Same Language…Different Meaning

I have a pile of airplane tickets sitting on my desk. Not tickets actually, but the confirmation sheets with the itinerary for each trip. As I was looking through them and realizing that I already have four trips booked over the next month covering Seattle/Vancouver, El Paso/Juarez, Boston, Chicago/Detroit and am looking at Holland, England, several African countries, and perhaps UAE and Chile in the coming months as well as a few more North American trips, it occurred to me how many places I go where the language people speak to me is English but the meaning is not. I include my visits around America when I talk about lack of common meaning.

Meaning is fully wrapped up in culture and culture varies not only from country to country but often just as much from place to place within a country. Too often we hear the words and assume a common meaning without noticing that the person we’re speaking with shares no common background or understanding with us, and thus…no basis for a common meaning.  It’s even worse when people express completely different cultural ideas by using the same words.

I used to go to Japan quite a bit. I still have a semi-partner there that I do some things with occasionally.  My travels there first got me interested in this phenomenon of completely different experiences and ways of thinking described using exactly the same words…and with the expectation that the other knew exactly what you expected as a response.

The words “I’m sorry” exemplify this well. In America these words are generally associated with culpability since Americans have a tendency to think that everything that happens is someone’s fault. Apologies often establish personal blame. 

In Japan the thinking is quite different. They have a much more group oriented culture. Apologies are  more about the unfortunate thing that happened rather than an acceptance of personal blame.  Even the famous examples of the CEO of a large corporation accepting blame for some disaster that occurred, think Fukushima, are more about apologizing for the group…the company…than accepting personal blame for the event.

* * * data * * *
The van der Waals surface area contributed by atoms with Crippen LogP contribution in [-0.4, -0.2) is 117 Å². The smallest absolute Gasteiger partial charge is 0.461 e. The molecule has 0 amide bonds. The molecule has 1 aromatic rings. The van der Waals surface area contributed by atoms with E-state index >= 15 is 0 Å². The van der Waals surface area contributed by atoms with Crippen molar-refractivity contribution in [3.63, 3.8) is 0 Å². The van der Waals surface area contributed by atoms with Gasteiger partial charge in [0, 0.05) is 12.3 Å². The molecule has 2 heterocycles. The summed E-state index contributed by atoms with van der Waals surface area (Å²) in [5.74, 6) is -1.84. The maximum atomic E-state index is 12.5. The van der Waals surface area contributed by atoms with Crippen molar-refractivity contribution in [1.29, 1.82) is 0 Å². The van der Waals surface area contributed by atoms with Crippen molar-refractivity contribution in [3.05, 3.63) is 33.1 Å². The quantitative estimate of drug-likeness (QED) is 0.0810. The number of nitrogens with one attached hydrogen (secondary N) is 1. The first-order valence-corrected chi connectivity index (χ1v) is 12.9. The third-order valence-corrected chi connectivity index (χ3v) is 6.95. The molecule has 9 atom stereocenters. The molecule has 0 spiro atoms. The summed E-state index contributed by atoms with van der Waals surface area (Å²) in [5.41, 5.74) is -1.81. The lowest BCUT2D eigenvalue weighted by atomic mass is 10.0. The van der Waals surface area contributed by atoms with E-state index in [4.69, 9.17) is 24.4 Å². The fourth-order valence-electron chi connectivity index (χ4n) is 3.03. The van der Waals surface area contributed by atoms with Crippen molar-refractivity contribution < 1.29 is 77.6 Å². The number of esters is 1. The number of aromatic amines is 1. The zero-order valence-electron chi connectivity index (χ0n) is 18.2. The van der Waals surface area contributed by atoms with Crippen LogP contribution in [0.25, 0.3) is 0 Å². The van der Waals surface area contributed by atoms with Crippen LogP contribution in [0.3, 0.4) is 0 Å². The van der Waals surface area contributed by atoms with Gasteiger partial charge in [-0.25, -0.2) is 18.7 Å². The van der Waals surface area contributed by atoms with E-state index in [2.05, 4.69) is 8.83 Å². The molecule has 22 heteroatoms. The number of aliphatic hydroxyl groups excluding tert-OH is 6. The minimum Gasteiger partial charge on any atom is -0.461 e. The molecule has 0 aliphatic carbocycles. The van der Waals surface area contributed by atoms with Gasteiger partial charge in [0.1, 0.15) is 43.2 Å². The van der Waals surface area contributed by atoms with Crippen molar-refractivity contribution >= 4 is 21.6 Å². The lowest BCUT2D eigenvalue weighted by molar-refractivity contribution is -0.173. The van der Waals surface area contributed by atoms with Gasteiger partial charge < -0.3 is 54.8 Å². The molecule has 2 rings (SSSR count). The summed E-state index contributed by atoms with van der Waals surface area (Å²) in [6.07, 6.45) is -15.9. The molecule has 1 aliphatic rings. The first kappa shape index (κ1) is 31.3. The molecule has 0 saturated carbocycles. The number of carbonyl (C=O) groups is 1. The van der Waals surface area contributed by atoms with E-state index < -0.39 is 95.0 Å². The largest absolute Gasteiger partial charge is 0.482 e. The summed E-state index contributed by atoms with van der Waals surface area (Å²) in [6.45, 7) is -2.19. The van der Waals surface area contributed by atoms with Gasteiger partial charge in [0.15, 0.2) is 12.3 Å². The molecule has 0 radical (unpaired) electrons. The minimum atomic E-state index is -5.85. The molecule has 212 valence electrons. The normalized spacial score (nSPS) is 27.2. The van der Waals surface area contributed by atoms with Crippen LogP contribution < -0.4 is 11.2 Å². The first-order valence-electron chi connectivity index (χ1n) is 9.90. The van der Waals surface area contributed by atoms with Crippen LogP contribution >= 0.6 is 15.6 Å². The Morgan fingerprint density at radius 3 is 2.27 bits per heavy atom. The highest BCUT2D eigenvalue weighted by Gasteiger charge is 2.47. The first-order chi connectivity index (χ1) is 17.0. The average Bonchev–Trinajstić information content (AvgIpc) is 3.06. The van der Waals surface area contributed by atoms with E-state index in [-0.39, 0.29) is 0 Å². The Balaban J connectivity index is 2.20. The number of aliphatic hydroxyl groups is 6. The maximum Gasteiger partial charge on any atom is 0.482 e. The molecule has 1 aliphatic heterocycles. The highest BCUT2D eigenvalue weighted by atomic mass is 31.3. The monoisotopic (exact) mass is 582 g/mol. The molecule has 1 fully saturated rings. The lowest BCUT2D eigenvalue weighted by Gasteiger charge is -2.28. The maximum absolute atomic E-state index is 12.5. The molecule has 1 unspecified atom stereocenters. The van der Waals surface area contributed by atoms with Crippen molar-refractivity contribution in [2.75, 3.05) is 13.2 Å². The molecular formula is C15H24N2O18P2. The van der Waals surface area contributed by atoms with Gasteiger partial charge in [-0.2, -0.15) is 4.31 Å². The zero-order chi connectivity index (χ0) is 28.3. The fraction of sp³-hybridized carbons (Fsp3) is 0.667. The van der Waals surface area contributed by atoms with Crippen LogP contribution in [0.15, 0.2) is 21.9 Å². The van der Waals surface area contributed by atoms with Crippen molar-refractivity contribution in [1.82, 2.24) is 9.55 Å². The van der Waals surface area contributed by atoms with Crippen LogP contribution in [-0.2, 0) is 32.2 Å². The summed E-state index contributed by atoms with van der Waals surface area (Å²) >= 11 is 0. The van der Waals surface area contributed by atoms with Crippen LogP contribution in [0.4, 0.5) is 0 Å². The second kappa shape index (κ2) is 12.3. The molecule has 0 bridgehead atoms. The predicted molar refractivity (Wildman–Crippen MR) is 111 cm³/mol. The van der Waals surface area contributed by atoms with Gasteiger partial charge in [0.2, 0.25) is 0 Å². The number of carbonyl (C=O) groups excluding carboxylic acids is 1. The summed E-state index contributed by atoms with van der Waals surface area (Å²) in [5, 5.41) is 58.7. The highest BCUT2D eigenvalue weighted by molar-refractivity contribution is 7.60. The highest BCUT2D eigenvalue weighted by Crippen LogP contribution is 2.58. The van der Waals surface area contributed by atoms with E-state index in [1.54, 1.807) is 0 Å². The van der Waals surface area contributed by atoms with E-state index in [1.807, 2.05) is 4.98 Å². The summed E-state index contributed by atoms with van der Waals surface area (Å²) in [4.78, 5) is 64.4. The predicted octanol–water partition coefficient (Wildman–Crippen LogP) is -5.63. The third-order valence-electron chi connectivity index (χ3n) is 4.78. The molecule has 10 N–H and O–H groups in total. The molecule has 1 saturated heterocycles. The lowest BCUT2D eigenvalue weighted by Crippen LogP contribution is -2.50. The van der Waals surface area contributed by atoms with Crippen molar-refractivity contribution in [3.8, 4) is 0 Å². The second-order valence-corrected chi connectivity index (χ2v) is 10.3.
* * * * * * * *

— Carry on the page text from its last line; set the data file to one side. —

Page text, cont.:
It’s why we find Japanese executives apologizing all the time while American executives have to be dragged to the podium or before a Congressional Committee before speaking those dreaded words of apology that imply it was their fault. We live in different worlds while attempting to express ourselves using the same words for quite different experiences.

You always hear that traveling widely helps open the mind to these differences, but it’s not true. It’s not the travel that opens the mind but actually paying close attention with an inquiring mind to what you see while traveling that expands your understanding. The nice thing about this is you don’t have to travel far to take advantage of opportunities to grow your understanding. Difference is everywhere if you keep your eyes and mind open.

I find the concept of American Exceptionalism to be the antithesis of this willingness to understand the rest of the world. This is not to say that I don’t think that America is a great country with great people that has done and will continue to do great things. Rather I find this concept leads to a closed mind assuming that all else is inferior without noticing that many good things happen everywhere, even in the most desperate places.  It causes people to lose their ability to keep their eyes open and their minds searching. It blocks communication and learning and leads to divisiveness and less successful outcomes.

I mention this because all too often leaders of organizations practice their own form of Exceptionalism, the Exceptionalism of those in charge.  The result is the same: closed eyes and mind leading perhaps to some temporary personal gain but to a lesser result for the company and community at large.

Ultimately we all are bound together. Greater success comes from expanded understanding and learning how to take the best from each to build a better whole for all.

Open your eyes, free your mind, enter their world, and accept that good ideas and wisdom are everywhere. Practice paying attention and understanding what you see. Put yourself in their culture.

 

 

 

 

 

 

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